The Impact of Fathers' Absence on African American Adolescents' Gender Role Development

The Impact of Fathers' Absence on African American Adolescents' Gender Role Development Gender role development was assessed in 52 father-absent and 54 father-present African American adolescents. Father-present boys, especially those from lower-income backgrounds, had higher perceptions of their masculinity than did father-absent boys. Lower income father-absent girls perceived themselves to be higher in masculinity than did all other girls. Consequently, father-present adolescents tended to have more traditional gender role orientations than did those in father-absent homes. It is argued that mothers' and fathers' different socializing strategies balance out in two-parent homes. However, in father-absent homes, mothers' tendency to rely on and pressure their daughters fosters relatively more masculine girls, whereas a lack of father socialization fosters less masculine boys. Implications for theory and future research are also discussed. http://www.deepdyve.com/assets/images/DeepDyve-Logo-lg.png Sex Roles Springer Journals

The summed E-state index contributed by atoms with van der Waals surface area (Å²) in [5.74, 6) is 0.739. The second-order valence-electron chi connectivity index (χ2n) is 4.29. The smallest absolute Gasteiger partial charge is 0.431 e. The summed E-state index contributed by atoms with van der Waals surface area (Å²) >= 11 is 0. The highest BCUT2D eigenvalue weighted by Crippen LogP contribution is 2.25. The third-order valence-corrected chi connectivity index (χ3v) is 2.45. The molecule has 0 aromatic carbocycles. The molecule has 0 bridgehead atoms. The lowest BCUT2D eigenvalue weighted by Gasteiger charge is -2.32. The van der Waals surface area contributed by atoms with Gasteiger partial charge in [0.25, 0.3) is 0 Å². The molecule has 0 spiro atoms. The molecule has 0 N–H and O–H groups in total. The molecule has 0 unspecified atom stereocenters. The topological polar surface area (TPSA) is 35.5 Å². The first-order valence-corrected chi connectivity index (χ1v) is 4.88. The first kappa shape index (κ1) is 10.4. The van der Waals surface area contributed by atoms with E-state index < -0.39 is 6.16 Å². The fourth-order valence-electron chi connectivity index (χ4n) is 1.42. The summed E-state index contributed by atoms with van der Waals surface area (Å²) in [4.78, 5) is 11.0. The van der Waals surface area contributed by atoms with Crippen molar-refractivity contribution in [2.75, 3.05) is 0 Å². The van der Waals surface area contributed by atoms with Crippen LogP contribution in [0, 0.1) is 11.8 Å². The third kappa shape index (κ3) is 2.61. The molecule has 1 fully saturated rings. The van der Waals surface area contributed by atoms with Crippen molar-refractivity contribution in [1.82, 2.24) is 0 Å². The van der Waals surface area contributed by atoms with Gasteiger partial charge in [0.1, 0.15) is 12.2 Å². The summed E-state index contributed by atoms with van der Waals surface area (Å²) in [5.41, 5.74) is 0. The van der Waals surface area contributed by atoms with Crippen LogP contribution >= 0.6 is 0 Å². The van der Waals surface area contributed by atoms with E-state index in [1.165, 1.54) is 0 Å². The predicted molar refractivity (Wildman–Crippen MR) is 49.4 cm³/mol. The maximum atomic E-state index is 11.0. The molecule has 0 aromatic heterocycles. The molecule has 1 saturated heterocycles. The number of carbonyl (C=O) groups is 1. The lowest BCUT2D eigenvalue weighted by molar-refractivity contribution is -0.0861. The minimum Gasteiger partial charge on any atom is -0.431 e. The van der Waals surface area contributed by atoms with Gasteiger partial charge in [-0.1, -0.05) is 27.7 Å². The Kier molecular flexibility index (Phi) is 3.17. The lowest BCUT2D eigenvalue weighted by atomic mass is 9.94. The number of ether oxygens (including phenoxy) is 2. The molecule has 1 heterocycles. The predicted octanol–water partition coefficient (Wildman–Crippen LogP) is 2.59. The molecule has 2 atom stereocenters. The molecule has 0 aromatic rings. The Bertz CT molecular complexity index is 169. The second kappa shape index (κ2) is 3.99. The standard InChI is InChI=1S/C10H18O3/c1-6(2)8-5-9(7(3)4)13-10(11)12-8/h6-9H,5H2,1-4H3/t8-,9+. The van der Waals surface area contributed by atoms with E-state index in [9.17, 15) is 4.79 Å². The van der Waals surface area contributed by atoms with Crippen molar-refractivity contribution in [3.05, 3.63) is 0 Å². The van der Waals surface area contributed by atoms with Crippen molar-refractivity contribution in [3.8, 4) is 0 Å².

The Impact of Fathers' Absence on African American Adolescents' Gender Role Development

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Publisher
Kluwer Academic Publishers-Plenum Publishers
Copyright
Copyright © 2005 by Springer Science + Business Media, Inc.
Subject
Psychology; Gender Studies; Sociology, general; Medicine/Public Health, general
ISSN
0360-0025
eISSN
1573-2762
D.O.I.
10.1007/s11199-005-5679-1
Publisher site
See Article on Publisher Site

Abstract

Gender role development was assessed in 52 father-absent and 54 father-present African American adolescents. Father-present boys, especially those from lower-income backgrounds, had higher perceptions of their masculinity than did father-absent boys. Lower income father-absent girls perceived themselves to be higher in masculinity than did all other girls. Consequently, father-present adolescents tended to have more traditional gender role orientations than did those in father-absent homes. It is argued that mothers' and fathers' different socializing strategies balance out in two-parent homes. However, in father-absent homes, mothers' tendency to rely on and pressure their daughters fosters relatively more masculine girls, whereas a lack of father socialization fosters less masculine boys. Implications for theory and future research are also discussed.

Journal

Sex RolesSpringer Journals

Published: Jan 1, 2005

References

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